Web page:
My National Film and Television School graduation film My Face is in Space was born out of the idea that humans are brilliant but insignificant. I wanted to make a film about this somber but wonderful thought. I stumbled across the Golden Record, a time capsule burnt onto a video disc sent into space in 1977 by NASA. This seemed absolutely incredible, we were offering our hellos to the universe, but on a 12-inch record going in no particular direction. It summed up our brilliance, and our insignificance perfectly.
I decided to base the story around one of the people whose photo was sent into space on the record. If it was my 12-year-old self that had his face sent into space I would hope that it would soon lead to alien encounters. And so a story was born.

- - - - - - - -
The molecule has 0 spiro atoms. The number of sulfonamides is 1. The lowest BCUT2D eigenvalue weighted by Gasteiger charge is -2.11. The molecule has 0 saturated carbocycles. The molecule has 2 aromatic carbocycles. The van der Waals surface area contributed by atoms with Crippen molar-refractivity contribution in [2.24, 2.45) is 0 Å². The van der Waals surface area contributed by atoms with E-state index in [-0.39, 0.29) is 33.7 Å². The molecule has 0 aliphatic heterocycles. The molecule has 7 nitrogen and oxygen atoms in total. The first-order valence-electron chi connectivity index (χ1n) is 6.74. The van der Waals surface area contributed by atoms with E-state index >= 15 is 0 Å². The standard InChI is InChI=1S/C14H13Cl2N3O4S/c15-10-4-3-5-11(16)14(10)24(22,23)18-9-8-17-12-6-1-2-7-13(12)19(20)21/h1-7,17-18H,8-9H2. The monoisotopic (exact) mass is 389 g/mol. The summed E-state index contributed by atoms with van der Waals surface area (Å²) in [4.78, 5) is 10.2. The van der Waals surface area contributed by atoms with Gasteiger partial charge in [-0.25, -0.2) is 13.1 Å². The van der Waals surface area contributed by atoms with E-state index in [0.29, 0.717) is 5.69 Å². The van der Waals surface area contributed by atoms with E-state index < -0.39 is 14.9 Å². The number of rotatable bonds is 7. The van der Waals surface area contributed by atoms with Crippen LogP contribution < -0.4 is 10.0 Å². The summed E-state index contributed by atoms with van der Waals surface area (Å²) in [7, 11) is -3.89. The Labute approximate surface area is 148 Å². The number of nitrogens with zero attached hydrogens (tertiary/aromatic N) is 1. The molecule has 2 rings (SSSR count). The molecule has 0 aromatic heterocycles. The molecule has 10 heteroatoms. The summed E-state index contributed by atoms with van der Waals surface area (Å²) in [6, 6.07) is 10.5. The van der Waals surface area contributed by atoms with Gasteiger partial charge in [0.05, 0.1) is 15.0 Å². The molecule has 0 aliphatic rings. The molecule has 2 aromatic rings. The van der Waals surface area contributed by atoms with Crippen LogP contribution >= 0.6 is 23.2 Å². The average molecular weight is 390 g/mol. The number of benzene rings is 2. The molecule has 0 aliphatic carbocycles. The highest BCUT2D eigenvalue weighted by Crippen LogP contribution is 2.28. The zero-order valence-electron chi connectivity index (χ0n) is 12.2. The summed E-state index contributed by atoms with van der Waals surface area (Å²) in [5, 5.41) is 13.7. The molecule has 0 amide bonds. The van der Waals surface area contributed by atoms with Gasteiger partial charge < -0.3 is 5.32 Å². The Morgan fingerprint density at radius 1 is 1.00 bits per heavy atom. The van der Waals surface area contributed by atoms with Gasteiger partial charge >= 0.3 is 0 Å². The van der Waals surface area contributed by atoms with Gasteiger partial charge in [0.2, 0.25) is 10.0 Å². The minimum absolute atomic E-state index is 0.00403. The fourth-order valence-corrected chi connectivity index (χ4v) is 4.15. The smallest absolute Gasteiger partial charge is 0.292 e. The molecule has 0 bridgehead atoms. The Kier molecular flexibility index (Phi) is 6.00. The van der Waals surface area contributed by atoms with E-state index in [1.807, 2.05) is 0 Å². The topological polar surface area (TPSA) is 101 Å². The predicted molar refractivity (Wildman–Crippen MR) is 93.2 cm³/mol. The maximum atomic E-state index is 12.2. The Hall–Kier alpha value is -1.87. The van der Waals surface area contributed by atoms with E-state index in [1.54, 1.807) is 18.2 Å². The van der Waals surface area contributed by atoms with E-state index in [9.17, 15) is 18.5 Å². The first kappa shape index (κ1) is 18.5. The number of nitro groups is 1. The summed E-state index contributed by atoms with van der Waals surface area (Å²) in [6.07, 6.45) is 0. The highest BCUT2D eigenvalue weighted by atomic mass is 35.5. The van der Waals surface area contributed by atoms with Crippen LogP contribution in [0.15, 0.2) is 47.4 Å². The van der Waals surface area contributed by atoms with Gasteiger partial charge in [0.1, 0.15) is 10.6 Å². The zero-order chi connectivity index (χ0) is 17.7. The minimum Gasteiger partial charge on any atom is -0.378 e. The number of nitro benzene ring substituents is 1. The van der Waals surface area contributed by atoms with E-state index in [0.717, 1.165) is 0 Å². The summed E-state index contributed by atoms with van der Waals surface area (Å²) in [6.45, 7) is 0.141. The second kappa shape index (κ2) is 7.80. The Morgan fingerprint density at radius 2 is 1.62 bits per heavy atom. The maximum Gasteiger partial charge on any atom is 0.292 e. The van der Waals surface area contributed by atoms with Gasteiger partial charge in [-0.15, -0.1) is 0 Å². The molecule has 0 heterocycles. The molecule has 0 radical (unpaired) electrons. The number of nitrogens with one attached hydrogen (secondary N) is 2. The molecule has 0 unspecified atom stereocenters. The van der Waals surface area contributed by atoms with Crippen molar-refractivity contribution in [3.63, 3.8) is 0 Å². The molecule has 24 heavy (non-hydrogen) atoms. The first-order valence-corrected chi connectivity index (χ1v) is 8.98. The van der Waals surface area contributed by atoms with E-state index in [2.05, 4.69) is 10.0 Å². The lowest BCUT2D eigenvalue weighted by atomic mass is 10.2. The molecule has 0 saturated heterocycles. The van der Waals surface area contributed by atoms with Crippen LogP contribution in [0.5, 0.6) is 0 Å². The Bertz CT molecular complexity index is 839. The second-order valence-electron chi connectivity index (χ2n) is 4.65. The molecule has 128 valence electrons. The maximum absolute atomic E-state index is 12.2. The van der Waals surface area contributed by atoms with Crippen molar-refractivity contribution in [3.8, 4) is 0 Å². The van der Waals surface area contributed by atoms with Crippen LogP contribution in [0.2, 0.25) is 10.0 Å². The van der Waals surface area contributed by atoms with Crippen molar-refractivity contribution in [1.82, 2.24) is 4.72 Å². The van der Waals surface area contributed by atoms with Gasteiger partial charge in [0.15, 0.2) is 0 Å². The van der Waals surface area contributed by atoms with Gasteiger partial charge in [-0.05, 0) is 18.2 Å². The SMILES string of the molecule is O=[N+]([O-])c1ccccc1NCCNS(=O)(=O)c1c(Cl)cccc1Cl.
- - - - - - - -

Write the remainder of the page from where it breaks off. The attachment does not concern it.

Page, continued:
The era of the Golden Record suggested a 70s style. I also wanted to use a zoetrope made on top of a spinning record. From that I built the film in sections using multiple techniques that I thought helped illustrate the narrative, using transitions as a way of unifying the techniques and dragging people further into the story.
The film was a blast to make and I had a great crew. The mixed techniques meant we were never affected by tedium, which I can see as one of the drawbacks of animation. With so many techniques and a crazy narrative, the film could have lost its underlying emotion, but it didn’t, I have to thank my incredible crew for that! They were supportive, skilled and ultra-creative.
The record is still out there travelling through space and and the only man-made object to reach the edge of our solar system. Here’s a Guardian article about it.